Enclosing the Secrets of the Past: The Byzantine Lead Seals at Dumbarton Oaks

By Tyler Dobbs ’16

If you’re a normal person, mention of a seal probably makes you think of this:

Seal 1

If you’re an aesthete or antiquarian, this might come to mind:

Seals 2

But only the strangest and most singular of scholars—the Byzantinist—will picture this:

Having just finished an undergraduate degree in classical literature, I dare not claim the distinction of being a Byzantine historian. Nevertheless, I have spent the last three weeks cataloguing a few hundred of Dumbarton Oaks’ 17,000 Byzantine seals, so Byzantine sigillographer seems like a fair job description.

Unlike their waxy red counterparts, which proliferated in the medieval West, the extant Byzantine seals were usually struck from lead or another metal. Moreover, they were always double-sided. Despite its distinctive, coin-like appearance, a Byzantine seal served the same function as any letter seal: it enclosed the document and signified its author.

Few extant Byzantine seals—and none in the Dumbarton Oaks collection—remain affixed to the letters they certified. A rare exception, below, gives us a sense of how the seals were used.

Seals 5

This document, the bull Laetentur coeli, briefly reunited the Greek Church with the papacy at the Council of Florence in the mid-fifteenth century. On the left are the signature and seal of Pope Eugene IV; on the right, those of Emperor John VIII. (Unique among Western Europeans, the pope continued to use a late antique lead seal, suggesting the antiquity of his office.) As you can see, a cord ran through the middle of the seal. To open the document, the recipient cut the cord, allowing the seal to hang down from the bottom.

While the elite could afford seals inscribed with name and office, custom-made designs were beyond the reach of the everyman in Byzantium. Hence, many extant seals are anonymous, inscribed with such messages as Οὗ σραγίς εἰμι τὴν γραφὴν βλέπων νόει (Know whose seal I am by looking at the letter). I’ve personally catalogued more than a dozen seals with that inscription.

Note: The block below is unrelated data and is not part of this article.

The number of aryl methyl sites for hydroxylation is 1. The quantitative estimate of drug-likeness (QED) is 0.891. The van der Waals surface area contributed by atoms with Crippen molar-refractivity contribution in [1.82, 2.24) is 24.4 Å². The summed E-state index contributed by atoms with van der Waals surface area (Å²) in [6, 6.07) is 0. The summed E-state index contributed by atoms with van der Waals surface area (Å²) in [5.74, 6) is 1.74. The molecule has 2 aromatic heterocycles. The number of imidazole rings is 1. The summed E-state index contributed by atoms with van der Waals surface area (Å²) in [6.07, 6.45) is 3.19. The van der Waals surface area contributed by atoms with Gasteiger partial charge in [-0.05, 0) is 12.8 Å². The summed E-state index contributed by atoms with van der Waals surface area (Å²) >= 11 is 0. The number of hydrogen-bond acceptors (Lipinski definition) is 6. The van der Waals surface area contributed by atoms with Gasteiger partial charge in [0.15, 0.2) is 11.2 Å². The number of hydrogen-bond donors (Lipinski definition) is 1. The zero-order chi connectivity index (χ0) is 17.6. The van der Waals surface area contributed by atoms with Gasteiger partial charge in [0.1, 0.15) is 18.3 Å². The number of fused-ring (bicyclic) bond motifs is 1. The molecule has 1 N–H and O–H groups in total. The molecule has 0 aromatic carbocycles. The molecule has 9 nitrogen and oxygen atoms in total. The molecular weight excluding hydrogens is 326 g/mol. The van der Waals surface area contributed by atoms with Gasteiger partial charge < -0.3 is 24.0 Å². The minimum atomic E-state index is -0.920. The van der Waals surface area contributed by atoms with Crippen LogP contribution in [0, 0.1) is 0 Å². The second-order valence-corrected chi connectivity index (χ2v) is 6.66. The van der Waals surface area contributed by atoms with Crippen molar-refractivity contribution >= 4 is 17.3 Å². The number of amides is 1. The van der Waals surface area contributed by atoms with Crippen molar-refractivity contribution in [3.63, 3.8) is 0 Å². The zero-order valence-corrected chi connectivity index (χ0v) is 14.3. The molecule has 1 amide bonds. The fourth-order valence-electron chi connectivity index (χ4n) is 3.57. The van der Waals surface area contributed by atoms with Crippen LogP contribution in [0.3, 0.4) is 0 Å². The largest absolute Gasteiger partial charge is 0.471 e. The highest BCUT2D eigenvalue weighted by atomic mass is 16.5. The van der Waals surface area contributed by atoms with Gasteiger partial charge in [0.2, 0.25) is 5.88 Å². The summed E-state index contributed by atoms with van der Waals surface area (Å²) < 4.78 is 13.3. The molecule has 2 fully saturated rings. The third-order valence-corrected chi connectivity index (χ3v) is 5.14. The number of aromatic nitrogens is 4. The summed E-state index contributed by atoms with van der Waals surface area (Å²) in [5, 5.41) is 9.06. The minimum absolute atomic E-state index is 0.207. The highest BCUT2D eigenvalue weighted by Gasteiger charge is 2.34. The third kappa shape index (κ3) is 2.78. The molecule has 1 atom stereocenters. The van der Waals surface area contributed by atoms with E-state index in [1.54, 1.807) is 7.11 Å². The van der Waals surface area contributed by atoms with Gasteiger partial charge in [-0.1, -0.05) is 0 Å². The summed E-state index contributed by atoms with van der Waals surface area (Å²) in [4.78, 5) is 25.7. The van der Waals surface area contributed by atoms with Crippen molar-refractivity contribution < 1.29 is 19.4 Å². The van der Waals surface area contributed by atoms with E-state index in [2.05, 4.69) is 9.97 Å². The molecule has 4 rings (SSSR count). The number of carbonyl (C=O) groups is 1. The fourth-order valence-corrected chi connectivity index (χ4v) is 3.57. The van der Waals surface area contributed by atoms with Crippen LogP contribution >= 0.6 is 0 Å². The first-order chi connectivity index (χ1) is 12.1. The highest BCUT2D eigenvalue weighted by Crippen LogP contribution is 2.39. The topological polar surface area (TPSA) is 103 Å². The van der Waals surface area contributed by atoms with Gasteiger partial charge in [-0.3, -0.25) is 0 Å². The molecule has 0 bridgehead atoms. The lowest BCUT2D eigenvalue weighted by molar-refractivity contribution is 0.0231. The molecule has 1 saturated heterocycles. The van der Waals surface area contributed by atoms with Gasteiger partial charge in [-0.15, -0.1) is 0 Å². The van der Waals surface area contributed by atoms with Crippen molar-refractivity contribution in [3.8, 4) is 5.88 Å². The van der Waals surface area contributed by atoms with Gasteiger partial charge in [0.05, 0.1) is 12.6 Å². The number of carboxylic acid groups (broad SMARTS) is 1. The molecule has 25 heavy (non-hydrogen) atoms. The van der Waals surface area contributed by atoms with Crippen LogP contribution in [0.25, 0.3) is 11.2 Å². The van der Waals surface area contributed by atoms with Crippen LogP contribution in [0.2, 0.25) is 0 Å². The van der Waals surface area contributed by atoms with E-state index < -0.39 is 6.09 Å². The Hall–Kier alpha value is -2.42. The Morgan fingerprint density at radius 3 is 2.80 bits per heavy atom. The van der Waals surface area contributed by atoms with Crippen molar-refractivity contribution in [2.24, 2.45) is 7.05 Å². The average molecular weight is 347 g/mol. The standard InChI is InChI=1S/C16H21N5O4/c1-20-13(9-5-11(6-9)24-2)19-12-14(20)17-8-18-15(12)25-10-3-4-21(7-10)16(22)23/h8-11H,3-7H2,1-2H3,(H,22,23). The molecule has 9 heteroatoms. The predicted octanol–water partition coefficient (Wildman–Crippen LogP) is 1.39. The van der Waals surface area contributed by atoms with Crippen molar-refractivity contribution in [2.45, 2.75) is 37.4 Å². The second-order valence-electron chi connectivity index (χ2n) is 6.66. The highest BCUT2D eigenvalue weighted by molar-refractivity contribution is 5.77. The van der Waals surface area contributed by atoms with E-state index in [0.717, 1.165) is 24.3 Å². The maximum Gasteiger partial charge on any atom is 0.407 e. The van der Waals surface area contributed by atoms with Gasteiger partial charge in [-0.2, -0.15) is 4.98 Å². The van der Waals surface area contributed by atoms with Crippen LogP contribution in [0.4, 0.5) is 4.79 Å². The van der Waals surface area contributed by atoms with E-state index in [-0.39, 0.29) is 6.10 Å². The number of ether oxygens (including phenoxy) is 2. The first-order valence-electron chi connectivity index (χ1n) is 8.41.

Such anonymous inscriptions are far more interesting than initially appear, for each one is a little poem. The line consists of twelve syllables, with a word-break after either the fifth or seventh syllable. (Syllable length does not make a difference here, in contrast to classical Greek verse.)

These inscriptions also tell us about Byzantine popular piety. Both personalized and anonymous seals often often bore the image of a saint, such as the Virgin Mary:

The Greek reads Ἥν ἐλπίδα τίθημι ταύτην σφραγίζω (She in whom I place my trust is depicted on my seal.). While the religiosity of medieval Byzantium is well known, it is striking how closely the Byzantines identified with the saints. The seal, like the signature, was an extension of the self. By sealing his letter with a saint’s image, the writer is claiming the saint as his representative.

The same phenomenon can be seen on this seal, decorated with a now faint depiction of St. Michael. The inscription says Κλίσην φέρω σὴν (καὶ) θέλ(ω) (καὶ) σὴν σκέπην (I bear your name, and I desire your protection, as well). Though we know nothing else about the seal’s owner—where he was from, what position he held was—from the seal we learn that his name was Michael, and he marked his correspondence with an image of his heavenly namesake.

Though the seals are small in size—all 17,000 at Dumbarton Oaks fit comfortably in a refrigerator-sized cabinet—they tell us a great deal about the Byzantine Empire. The literary sources, focused on the deeds of emperors and patriarchs, are largely silent about middling bureaucrats and provincial ecclesiastics. Personalized seals often provide the only evidence of people who were important enough to send extensive correspondence, but not so important as to feature in the imperial annals. Anonymous seals, too, are a boon to modern historians, for they show how the average literate Byzantine, who could not afford a personalized design, portrayed himself.

As it grows ever more complete, Dumbarton Oaks’ online catalogue of seals (including my own modest contributions) will help scholars reconstruct the lives and concerns of the people ignored by Byzantine writers.

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